There are roughly two hundred mechs - part of an international Space Defence Coalition - posted around the world. They are arranged roughly evenly, though there's some clustering around more densely populated areas, which have proved to be more popular targets for Eridanian attacks. The United Kingdom is defended by two of these. There are five to ten pilots taking shifts at being on call to pilot these at a moment's notice - until Ed went to America he was among them. One pilot, named Marcus, was activated a few minutes ago and instructed to fly his mech to here, to the market square near where I work, as fast as possible. Meanwhile I made my excuses at work and came here, where I've been waiting for only about a minute total.
"As fast as possible" could use clarification. Ed released a whole bundle of new technologies to the public back when he announced the energy virus's existence, and while it's taking an agonizing amount of time for practical implementations of these technologies to filter through to the general public, the SDC have had the means and motivation to basically pounce on them. Consequently the basic mech design has been upgraded considerably in the past few years. For example, it used to be powered by jets, rockets and thrusters: that is to say hot, dangerous flames. The new design doesn't have that, it has a version of Ed's reactionless screw drive - or "liftweave" as the marketing types seem to be calling it now - woven into its superstructure instead. Screw drives are actually insanely dangerous devices in that, supplied with enough power, there is no theoretical upper limit to the level of acceleration they can provide. So, without overrides forcing acceleration to stay within a certain tolerance, it would become very easy for a pilot to ramp up to twenty or more gees and simply crush himself to a pulp. This in turn means that even though the robots themselves aren't what you'd describe as aerodynamic, they are quite capable of breaking the sound barrier at sea level.
Technically it is illegal to break the sound barrier over land, and as the sonic boom echoes distantly over the market square I consider it to be highly doubtful anybody managed to get special permission before Marcus' mech launched. He probably did a lot of damage en route. He'll probably do even more on the next leg of his journey. Hey ho. Price of saving the world.
Almost everybody in the square scatters in alarm as the mech draws to a halt over the square, and gently comes in to land, all in almost eerie silence. These days, a mech is just another piece of military hardware like a tank, but it's still pretty unusual for the average member of the public to see one in action, so many remain (foolishly, really) at the edge of the square, waiting to see what will happen next. Some take photos.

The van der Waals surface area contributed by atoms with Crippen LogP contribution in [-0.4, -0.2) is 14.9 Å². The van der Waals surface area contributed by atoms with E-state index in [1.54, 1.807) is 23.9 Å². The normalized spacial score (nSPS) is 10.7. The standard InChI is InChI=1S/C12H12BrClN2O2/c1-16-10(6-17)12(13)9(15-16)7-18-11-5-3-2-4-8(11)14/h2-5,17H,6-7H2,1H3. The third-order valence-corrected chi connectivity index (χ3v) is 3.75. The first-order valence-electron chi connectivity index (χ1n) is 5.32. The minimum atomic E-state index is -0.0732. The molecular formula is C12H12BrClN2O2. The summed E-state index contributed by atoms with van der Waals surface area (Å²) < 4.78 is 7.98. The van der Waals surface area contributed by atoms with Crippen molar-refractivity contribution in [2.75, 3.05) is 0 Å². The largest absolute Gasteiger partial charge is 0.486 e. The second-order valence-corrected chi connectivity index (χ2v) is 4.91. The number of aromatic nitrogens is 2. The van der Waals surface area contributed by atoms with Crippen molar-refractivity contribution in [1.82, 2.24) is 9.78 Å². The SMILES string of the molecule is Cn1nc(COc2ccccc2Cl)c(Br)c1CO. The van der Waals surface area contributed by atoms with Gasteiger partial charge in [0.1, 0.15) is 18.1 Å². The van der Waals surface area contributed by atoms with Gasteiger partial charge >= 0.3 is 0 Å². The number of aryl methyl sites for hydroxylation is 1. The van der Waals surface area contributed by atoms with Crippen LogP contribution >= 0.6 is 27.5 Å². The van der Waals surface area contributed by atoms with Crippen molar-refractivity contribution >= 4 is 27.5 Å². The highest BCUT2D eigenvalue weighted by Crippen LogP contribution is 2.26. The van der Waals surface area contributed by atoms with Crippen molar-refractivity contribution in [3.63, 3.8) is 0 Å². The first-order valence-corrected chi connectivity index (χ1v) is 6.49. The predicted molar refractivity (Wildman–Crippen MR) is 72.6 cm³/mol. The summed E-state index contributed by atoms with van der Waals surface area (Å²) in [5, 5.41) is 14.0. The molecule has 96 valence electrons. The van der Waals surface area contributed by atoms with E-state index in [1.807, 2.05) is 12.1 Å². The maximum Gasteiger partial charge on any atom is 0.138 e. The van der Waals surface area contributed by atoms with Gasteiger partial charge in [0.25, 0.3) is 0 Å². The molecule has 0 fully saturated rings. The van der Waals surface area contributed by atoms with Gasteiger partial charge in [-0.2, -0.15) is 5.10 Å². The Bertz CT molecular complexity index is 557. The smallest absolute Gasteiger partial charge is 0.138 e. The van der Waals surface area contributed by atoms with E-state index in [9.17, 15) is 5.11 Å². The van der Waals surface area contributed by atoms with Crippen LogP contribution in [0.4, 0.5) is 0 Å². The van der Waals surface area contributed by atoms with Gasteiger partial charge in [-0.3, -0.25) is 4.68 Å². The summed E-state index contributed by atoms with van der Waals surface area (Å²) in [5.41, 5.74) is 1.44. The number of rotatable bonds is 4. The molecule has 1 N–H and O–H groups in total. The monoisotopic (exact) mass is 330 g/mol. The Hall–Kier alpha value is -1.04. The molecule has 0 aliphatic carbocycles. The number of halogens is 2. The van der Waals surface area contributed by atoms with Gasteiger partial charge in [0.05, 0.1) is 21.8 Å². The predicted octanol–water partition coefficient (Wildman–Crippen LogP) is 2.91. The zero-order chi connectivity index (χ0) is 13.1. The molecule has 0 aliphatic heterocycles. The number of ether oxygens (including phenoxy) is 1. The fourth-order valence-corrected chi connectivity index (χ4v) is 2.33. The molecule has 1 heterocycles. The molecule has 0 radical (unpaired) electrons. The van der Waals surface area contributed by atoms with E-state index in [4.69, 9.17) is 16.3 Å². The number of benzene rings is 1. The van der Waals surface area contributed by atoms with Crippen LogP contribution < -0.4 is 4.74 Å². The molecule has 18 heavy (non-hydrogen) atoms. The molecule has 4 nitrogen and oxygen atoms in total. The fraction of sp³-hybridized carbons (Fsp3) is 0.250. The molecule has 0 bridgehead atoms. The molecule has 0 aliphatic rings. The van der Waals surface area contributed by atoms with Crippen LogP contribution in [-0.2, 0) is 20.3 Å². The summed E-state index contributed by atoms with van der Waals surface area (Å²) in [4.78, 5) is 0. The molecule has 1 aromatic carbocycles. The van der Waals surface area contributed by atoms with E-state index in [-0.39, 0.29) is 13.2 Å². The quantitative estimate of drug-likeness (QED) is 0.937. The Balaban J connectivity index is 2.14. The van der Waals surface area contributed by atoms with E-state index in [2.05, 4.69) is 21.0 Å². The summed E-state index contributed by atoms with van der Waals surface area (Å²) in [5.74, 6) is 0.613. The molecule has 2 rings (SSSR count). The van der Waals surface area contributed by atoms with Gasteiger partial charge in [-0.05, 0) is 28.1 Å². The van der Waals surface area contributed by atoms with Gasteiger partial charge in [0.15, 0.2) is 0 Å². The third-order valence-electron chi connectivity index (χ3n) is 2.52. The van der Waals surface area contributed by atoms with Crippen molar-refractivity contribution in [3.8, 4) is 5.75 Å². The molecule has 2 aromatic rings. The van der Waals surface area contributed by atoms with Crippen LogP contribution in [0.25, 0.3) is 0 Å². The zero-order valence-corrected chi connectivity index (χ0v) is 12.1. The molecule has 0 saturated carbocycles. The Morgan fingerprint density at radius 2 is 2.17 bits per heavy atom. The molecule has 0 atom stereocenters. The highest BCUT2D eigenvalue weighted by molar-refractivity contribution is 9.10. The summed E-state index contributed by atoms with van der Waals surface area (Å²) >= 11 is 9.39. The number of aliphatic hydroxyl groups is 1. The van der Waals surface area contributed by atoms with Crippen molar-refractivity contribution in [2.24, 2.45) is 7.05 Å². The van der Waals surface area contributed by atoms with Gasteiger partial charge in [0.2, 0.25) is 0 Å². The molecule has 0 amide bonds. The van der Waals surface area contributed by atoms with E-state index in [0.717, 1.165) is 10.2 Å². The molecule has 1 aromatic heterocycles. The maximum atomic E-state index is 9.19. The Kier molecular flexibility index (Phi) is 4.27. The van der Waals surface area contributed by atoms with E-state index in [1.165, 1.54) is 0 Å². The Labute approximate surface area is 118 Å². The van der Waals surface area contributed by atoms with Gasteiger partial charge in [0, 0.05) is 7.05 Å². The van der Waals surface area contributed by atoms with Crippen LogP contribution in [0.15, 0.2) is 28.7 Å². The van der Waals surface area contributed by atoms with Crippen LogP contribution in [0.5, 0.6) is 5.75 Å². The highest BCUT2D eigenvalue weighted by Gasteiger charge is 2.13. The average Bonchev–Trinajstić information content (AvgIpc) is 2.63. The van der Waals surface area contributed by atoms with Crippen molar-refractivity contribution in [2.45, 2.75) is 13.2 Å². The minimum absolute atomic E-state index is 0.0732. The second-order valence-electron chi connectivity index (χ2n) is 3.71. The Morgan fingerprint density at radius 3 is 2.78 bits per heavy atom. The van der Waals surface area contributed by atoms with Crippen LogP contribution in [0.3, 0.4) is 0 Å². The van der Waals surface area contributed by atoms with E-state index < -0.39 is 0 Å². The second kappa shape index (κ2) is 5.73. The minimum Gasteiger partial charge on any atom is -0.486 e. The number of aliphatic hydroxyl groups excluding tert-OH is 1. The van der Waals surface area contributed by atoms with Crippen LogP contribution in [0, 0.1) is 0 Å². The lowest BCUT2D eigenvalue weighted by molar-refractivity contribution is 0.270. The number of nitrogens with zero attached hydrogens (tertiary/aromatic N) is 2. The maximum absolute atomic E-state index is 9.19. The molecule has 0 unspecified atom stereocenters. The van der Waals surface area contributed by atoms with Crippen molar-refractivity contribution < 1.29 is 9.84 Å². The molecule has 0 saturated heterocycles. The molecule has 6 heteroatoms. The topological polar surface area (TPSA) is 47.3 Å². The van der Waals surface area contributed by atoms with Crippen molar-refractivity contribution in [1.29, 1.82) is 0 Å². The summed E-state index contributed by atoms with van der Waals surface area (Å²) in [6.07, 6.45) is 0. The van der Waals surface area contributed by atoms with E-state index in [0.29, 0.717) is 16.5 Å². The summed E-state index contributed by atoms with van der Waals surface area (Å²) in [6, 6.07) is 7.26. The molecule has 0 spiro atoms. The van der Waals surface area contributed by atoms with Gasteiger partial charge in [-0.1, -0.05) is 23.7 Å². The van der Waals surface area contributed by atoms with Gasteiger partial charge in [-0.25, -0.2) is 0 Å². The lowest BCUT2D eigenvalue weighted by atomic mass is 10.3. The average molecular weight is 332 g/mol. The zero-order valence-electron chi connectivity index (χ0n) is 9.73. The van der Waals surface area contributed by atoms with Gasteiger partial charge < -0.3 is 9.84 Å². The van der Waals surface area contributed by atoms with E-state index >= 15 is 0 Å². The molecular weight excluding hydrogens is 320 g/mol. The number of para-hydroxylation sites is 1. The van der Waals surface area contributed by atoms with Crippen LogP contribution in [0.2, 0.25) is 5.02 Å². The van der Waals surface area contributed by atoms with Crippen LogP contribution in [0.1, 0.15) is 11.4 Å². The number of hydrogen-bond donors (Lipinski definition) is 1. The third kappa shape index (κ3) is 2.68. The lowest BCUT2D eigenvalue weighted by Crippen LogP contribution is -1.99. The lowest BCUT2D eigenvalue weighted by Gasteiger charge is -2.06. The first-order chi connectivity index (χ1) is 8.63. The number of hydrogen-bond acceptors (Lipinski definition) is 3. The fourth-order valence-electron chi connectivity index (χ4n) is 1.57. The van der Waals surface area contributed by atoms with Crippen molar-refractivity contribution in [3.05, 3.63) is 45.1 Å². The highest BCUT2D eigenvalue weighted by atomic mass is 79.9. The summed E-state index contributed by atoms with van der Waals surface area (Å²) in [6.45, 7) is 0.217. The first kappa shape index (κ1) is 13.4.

From the mech's external speakers boom the words: "Sam Hughes?"
I run over to stand in front of the huge thing, and wave. "Yo," I shout back at it.
There's a momentary pause, and then the mech folds down, until its torso is at ground level. Panels of armour move apart to provide access to the cockpit. It's empty. Of course. To pick up the pilot en route would waste time - he'll be flying it remotely. I climb inside.
The cockpit hasn't changed much from the prototype that Ed and I designed. The seat is a huge, whole-body-enveloping acceleration couch with armrests and heavy restraints all over. There's a big LCD screen - curved, a full one-eighty degrees wide - which relays a composite image from the mech's many external monitor cameras. At the bottom of the seat is an array of foot pedals, and at the end of the armrests are... an unfamiliar set of controls.
These are new. I've heard about this kind of interface before, but never seen a real one, though you can buy them for your computer if you have enough cash. Replacing the old-school keyboard and mouse, there are now five tiny blobs at the end of each armrest, into which I can slide my fingers. They are attached to the armrests but only magnetically - and there are sensors around the cockpit which can detect their positions in space, meaning I can make essentially any gesture I like with my fingers and hands, and the machine will be able to interpret it as a movement or some other instruction. Very clever. I haven't a clue how to work them, of course.